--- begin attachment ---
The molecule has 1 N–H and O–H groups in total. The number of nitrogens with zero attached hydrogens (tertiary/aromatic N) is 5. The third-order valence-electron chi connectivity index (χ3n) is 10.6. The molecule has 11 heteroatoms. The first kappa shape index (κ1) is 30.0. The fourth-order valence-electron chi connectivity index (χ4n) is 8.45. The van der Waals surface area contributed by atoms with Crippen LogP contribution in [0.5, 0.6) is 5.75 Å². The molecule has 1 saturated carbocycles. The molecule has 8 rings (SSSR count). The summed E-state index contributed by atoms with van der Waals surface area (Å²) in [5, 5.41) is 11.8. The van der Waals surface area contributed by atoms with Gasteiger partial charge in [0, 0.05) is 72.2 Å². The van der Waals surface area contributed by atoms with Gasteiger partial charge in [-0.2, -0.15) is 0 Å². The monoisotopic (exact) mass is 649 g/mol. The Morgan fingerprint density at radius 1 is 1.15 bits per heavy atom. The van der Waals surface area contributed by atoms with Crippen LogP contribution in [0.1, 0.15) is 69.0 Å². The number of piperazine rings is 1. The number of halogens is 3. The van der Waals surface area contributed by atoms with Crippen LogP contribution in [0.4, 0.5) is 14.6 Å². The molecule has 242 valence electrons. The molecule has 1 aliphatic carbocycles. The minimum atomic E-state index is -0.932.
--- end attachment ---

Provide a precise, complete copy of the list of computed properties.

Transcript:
The molecule has 1 N–H and O–H groups in total. The number of nitrogens with zero attached hydrogens (tertiary/aromatic N) is 5. The third-order valence-electron chi connectivity index (χ3n) is 10.6. The molecule has 11 heteroatoms. The first kappa shape index (κ1) is 30.0. The fourth-order valence-electron chi connectivity index (χ4n) is 8.45. The van der Waals surface area contributed by atoms with Crippen LogP contribution in [0.5, 0.6) is 5.75 Å². The molecule has 1 saturated carbocycles. The molecule has 8 rings (SSSR count). The summed E-state index contributed by atoms with van der Waals surface area (Å²) in [5, 5.41) is 11.8. The van der Waals surface area contributed by atoms with Gasteiger partial charge in [0, 0.05) is 72.2 Å². The van der Waals surface area contributed by atoms with Gasteiger partial charge in [-0.2, -0.15) is 0 Å². The monoisotopic (exact) mass is 649 g/mol. The Morgan fingerprint density at radius 1 is 1.15 bits per heavy atom. The van der Waals surface area contributed by atoms with Crippen LogP contribution in [0.1, 0.15) is 69.0 Å². The number of piperazine rings is 1. The number of halogens is 3. The van der Waals surface area contributed by atoms with Crippen LogP contribution in [0.4, 0.5) is 14.6 Å². The molecule has 242 valence electrons. The molecule has 1 aliphatic carbocycles. The minimum atomic E-state index is -0.932.